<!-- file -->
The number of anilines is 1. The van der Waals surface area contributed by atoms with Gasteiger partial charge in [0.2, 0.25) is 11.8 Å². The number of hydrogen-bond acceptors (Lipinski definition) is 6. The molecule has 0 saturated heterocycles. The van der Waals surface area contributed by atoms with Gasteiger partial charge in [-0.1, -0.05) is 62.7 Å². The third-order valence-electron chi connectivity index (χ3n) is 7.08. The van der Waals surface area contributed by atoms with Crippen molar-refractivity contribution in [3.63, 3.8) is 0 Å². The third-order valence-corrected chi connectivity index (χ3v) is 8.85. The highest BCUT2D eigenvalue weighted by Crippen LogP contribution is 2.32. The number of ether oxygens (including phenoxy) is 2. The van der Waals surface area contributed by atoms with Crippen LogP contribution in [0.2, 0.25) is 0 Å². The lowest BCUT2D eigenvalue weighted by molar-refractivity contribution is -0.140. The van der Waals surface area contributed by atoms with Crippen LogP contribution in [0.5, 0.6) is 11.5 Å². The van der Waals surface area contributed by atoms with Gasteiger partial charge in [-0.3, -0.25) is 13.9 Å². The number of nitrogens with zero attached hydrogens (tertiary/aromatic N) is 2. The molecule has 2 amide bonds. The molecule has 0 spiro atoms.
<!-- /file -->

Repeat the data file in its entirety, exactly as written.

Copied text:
The number of anilines is 1. The van der Waals surface area contributed by atoms with Gasteiger partial charge in [0.2, 0.25) is 11.8 Å². The number of hydrogen-bond acceptors (Lipinski definition) is 6. The molecule has 0 saturated heterocycles. The van der Waals surface area contributed by atoms with Gasteiger partial charge in [-0.1, -0.05) is 62.7 Å². The third-order valence-electron chi connectivity index (χ3n) is 7.08. The van der Waals surface area contributed by atoms with Crippen molar-refractivity contribution in [3.63, 3.8) is 0 Å². The third-order valence-corrected chi connectivity index (χ3v) is 8.85. The highest BCUT2D eigenvalue weighted by Crippen LogP contribution is 2.32. The number of ether oxygens (including phenoxy) is 2. The van der Waals surface area contributed by atoms with Crippen LogP contribution in [0.2, 0.25) is 0 Å². The lowest BCUT2D eigenvalue weighted by molar-refractivity contribution is -0.140. The van der Waals surface area contributed by atoms with Crippen LogP contribution in [0.5, 0.6) is 11.5 Å². The van der Waals surface area contributed by atoms with Gasteiger partial charge in [-0.3, -0.25) is 13.9 Å². The number of nitrogens with zero attached hydrogens (tertiary/aromatic N) is 2. The molecule has 2 amide bonds. The molecule has 0 spiro atoms.